Akong Tulku Rinpoche was also very concerned that Tibetan medical knowledge should be preserved in its homeland. From 1983 onwards in Tibet, he initiated many projects to train doctors in this tradition. These doctors have in turn opened many new clinics in their own areas of Tibet thus making treatment more readily accessible for many thousands of people.
Traditional Tibetan Medicine is a holistic system of treatment using a range of supplements that are made from local plants and herbs. This form of medicine has been practised for the last 2,500 years, and is recognized increasingly in the West as an effective complement to Western medicine.
However, the commercial depletion of local plants has put many healing herbs and plants in danger of extinction. Realising that many of the traditional remedies would be lost without the preservation of these herbs and plants, Rinpoche also launched conservation projects to protect endangered species and the environments in which they flourish.
In addition, in 2012 Rinpoche arranged for three of his qualified doctors to come over from Tibet for a study period at the Royal Botanic Garden in Edinburgh. Here they learned how to cultivate and propagate different kinds of herbal plants, under what conditions they would flourish, and when to pick them. Rinpoche understood that this knowledge would be invaluable if they were to succeed in restoring some of the lost and endangered species in Tibet.
Akong Rinpoche also wanted the benefits of Tibetan medicine to be made available to people in the West. In 1993 the Tara College of Tibetan Medicine was established in conjunction with the Institute of Tibetan Medicine in Lhasa. A four-year study course led by such eminent physicians as Khenpo Troru Tsenam and Dr. Trogawa Rinpoche, was set up to provide Western doctors and therapists with the opportunity to learn and apply some of this precious knowledge. To-date there have been two such courses with some 40 people in total having completed them.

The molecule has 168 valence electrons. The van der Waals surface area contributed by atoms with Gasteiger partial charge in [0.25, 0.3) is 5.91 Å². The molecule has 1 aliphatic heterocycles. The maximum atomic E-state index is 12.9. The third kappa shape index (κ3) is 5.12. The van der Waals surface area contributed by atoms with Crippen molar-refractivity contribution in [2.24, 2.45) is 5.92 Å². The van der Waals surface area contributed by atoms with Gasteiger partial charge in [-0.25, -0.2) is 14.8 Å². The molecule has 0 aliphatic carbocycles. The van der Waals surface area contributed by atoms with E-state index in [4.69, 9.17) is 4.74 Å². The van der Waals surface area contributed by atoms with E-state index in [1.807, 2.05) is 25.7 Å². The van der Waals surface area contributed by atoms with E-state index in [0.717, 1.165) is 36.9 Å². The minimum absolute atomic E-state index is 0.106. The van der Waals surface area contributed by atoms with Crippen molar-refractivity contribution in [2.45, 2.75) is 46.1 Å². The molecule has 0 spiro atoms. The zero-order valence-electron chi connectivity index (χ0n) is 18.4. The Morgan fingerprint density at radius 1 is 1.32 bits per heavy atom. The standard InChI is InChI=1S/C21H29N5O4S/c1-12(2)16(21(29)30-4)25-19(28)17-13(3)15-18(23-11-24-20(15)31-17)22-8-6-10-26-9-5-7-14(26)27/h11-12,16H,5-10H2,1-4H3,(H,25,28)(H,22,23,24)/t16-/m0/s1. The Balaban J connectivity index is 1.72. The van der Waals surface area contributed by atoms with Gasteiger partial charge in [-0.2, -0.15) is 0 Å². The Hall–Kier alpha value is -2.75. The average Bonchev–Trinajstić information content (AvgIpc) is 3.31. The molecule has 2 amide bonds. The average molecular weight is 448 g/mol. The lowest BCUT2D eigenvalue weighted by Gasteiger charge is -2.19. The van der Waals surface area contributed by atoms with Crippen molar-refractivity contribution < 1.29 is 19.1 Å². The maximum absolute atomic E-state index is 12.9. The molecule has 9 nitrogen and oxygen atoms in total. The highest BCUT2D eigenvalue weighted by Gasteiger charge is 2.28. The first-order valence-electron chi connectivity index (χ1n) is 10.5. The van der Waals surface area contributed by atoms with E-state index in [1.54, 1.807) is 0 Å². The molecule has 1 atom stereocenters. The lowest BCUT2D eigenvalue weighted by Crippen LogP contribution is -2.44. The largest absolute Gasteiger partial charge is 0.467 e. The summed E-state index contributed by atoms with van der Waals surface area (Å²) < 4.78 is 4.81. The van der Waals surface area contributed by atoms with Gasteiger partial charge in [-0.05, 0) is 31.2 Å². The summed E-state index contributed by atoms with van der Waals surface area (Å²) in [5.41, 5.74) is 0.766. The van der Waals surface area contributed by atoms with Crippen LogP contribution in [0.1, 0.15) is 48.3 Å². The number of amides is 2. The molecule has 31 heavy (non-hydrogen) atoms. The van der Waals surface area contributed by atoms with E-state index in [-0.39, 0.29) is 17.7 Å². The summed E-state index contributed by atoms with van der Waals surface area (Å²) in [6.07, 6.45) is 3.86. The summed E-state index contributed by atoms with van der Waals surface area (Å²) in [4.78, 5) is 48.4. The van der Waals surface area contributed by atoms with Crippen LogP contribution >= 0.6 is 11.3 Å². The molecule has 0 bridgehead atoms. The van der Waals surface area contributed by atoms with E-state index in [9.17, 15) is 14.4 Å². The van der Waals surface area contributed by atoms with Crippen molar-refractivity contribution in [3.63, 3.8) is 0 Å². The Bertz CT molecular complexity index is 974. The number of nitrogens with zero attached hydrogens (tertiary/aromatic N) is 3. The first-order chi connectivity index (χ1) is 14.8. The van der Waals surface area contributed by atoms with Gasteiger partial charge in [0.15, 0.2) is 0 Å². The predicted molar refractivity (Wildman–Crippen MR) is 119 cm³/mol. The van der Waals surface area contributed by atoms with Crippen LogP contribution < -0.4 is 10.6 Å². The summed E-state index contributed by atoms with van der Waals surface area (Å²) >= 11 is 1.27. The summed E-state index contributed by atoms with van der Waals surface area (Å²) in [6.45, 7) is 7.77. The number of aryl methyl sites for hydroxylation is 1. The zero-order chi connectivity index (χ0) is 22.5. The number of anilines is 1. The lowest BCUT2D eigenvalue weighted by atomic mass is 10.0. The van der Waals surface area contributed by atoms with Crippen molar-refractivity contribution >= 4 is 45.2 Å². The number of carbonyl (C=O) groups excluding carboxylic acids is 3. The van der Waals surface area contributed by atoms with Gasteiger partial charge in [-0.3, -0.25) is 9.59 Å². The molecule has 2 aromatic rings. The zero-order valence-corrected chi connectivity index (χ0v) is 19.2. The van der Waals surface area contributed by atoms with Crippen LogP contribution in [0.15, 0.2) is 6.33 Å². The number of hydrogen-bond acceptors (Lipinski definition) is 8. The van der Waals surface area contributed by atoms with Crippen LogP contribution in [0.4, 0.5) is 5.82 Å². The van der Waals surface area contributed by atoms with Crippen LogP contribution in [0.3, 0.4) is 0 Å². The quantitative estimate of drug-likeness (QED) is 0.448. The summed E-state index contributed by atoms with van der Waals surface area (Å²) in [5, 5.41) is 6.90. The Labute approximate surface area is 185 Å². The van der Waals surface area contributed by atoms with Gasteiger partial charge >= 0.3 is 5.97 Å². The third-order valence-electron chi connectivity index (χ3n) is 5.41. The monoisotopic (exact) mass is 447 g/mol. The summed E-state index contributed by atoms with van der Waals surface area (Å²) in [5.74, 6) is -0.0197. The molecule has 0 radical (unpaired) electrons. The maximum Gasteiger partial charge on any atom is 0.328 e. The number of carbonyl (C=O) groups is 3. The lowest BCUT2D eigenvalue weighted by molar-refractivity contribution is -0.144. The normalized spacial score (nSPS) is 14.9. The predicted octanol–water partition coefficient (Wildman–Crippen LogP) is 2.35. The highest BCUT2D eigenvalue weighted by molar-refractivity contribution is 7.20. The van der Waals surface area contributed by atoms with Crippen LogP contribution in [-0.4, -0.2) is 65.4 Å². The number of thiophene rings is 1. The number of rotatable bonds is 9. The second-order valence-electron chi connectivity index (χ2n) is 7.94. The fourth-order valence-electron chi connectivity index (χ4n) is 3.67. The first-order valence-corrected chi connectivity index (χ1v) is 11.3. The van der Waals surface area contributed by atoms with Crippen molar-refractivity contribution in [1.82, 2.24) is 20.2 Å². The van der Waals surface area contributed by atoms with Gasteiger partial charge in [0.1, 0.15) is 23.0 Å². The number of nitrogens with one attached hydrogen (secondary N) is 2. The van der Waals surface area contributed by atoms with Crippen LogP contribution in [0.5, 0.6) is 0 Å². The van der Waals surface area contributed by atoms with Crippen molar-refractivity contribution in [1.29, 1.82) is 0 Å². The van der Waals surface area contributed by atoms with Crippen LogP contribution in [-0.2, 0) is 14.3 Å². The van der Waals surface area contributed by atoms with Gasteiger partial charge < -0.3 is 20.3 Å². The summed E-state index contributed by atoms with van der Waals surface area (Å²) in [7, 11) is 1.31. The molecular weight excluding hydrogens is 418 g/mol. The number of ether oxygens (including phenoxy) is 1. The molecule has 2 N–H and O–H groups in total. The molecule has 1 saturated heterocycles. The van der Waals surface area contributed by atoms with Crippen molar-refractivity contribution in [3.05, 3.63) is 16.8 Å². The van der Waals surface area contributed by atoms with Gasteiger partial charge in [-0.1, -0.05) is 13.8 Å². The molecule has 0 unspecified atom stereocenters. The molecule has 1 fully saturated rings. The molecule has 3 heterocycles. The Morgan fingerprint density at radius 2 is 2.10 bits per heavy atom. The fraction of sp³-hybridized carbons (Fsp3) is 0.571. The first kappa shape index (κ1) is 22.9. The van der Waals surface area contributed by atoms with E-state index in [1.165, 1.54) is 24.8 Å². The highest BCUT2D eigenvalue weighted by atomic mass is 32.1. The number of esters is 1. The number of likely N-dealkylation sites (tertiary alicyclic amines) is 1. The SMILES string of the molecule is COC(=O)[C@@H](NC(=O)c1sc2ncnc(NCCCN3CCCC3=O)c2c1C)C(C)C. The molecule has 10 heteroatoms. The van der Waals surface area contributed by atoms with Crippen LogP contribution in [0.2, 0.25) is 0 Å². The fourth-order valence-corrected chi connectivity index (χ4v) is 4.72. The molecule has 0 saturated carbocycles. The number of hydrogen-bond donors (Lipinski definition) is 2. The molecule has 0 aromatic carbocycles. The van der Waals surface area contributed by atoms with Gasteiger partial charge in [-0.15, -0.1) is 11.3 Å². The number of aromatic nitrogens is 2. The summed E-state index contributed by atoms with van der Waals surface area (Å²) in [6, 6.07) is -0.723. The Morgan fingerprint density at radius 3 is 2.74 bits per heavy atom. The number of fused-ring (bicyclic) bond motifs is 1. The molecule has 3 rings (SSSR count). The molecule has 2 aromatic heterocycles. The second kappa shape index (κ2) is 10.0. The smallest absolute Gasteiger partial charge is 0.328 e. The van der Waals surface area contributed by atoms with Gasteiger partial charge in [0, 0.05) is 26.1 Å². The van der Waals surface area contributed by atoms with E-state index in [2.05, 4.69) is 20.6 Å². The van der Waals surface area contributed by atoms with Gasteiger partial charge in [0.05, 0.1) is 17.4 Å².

ROKPA has also sponsored the visits of a series of Tibetan doctors to the UK. They have been able to treat many people who may otherwise never have been able to benefit from this unique form of healing. The latest incumbent is Dr Lobsang Dhonden and he currently holds clinics in Edinburgh, Glasgow, London and Samye Ling. All this activity derives from Akong Rinpoche’s determination to ensure the survival of this precious tradition and to make it available to as many people as possible.
Rinpoche’s commitment to help people with mental health problems led him to take over the Lothlorien Community in 1989, with a new approach to mental health which includes principles of collective responsibility and empowerment. Each community member is encouraged to share equally in decision-making about community affairs. It aims to help people to develop their strengths, and work towards recovery through the shared experience of community life. All the members play their part in creating a mutually-supportive atmosphere, and the experience of being part of a therapeutic community allows everyone involved to learn about themselves and how they relate to others. Lothlorien is an innovative alternative approach to mental health, but it is also respected as a valued provision within the mainstream and there are good links with the local GP and statutory mental health services.
In the latest Care Service Inspection report from the Care Inspectorate, completed in March 2015, Lothlorien was graded Excellent in all areas, namely Quality of Care and Support, Quality of Staffing and Quality of Management and Leadership.